Because Owning And Flying Your Beechcraft Can Be Done Safely AND For Less Money!
  DIY Leather Seat Covering

 

 

Juki Model 563 Walking Foot Sewing Machine

 

 

This narrative on DIY aircraft seat covering comes to us from Beech Lister Dale.

 

Search Craigslist in the Little Rock AR and Wichita  KS area.  Lots of NEW leather hides around those towns. I picked up hides in LR 10 years ago for $50 each, with burn certs. Picked up 10 hides in Wichita for $100 each 3 years ago and they also had burn certs. Garrett leather at that. 

 

Bought a walking foot sewing machine and did the interior myself. Easy if you already have a pattern to duplicate the cuts. I took the seat covers off and separated the seams. Traced around the edges onto the new leather using chalk. Used pins to put everything back together then sewed the covers up.  

 

There is some gluing required:  eBay is your friend here. Buy some HHR upholstery glue off ebay and a spray gun from Harbor Freight to apply. $35 for the glue and $20 for the spray gun.  (Regular paint sprayer) 2 days and $500 worth of leather and you have brand new seats covers.

 

https://wichita.craigslist.org/mat/d/leather-hides-for-sale/6324266327.html

 

The neat thing about a walking foot is the speed and how evenly they stitch. I can adjust the stitches from nearly overlapping to 1/4 apart. Either way you can cover a lot of ground with the right pulleys. We are talking 5 -10 thousand stitches per minute. 

 

The different makes and models of sewing machines are much like cars, they all do the same thing. I have an old Juki 563 that was in a shirt factory in SC, it's old but still a very good machine. Make sure whatever you purchase it has the reverse: because every start and every stop you need to back up the seam at least 1/2" to lock the tread. You can crank it backwards by hand if you want but I would suggest a reverse.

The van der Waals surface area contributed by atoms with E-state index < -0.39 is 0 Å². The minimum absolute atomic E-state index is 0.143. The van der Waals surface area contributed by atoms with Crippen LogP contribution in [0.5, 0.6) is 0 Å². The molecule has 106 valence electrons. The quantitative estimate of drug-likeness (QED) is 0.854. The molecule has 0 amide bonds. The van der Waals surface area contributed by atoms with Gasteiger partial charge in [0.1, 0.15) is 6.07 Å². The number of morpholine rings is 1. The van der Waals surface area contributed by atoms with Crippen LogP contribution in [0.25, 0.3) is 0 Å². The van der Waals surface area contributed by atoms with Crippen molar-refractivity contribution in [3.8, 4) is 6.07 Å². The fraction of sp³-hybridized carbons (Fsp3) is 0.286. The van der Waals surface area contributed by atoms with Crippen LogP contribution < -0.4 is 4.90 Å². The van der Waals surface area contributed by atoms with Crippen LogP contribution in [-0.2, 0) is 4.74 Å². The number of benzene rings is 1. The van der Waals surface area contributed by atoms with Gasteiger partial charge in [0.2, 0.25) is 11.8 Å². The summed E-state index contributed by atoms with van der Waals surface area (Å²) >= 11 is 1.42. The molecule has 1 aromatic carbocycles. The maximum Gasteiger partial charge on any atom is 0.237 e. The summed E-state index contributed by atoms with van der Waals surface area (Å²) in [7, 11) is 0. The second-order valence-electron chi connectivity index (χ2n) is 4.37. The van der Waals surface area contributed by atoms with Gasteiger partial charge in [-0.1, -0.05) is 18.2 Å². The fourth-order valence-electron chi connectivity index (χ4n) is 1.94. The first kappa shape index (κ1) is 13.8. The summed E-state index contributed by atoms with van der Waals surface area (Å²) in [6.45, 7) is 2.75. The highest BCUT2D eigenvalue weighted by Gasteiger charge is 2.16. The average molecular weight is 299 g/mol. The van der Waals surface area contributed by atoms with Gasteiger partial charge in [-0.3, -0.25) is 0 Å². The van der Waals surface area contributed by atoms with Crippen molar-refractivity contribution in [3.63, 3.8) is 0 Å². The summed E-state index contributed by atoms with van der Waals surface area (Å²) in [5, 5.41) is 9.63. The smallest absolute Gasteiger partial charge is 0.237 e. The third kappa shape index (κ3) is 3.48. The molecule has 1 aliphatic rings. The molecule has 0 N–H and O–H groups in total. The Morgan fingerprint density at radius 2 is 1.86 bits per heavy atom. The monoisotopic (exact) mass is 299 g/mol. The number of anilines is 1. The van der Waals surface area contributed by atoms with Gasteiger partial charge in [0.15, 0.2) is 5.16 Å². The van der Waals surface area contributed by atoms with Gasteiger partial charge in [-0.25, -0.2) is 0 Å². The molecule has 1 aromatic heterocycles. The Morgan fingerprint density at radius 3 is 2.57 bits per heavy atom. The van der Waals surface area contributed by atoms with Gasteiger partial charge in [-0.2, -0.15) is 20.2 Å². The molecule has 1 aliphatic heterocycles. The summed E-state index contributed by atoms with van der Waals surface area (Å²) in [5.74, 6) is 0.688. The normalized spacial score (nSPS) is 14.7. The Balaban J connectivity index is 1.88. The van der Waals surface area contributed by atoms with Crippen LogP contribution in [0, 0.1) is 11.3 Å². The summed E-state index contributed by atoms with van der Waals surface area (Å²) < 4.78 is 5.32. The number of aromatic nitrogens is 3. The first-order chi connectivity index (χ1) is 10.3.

Most of the machines you will find are 110v AC belt driven and have a clutch to engage and disengage the drive. With this type machine its on / off  no starting slow and speeding up. When I first got mine (1996) it took a bit to get use to sewing @ 5,000 stitches per minute. The walking foot pulls the material under the needle very quickly when you space the stitches to 1/4 and your finger will not even slow things down. On more than one occasion I have sewn two pieces of 1/4" oak plywood together just for fun.  

 

Look around and try to find a DC drive with a rheostat so you can control the speed or plan on converting a 110V AC machine to a DC servo drive. I promise you a variable speed machine will decrease your learning curve exponentially. 

 

Like Ford said you can have a color choice when you buy a modal A: Black.

 

All my thread is the same color black: I buy per-wound bobbins and use thread size 92 UV treated and bonded. The bonding agent helps lubricate the thread as it passes through the needle's eye and fabric. Using only 1 size thread make it simple to set the tension on thread lock. Set once and forget it. 

 

I seen some really good machines on craigslist for less then $500 as there is not a huge demand for this type machine, I actually tried to sell mine 5 or 6 year ago.  Listed it on my local craigslist and never received a call or email. Kinda' glad I kept it now, as I updated the interior of N6090S to leather 2 years ago. 

 

Dale

 

 

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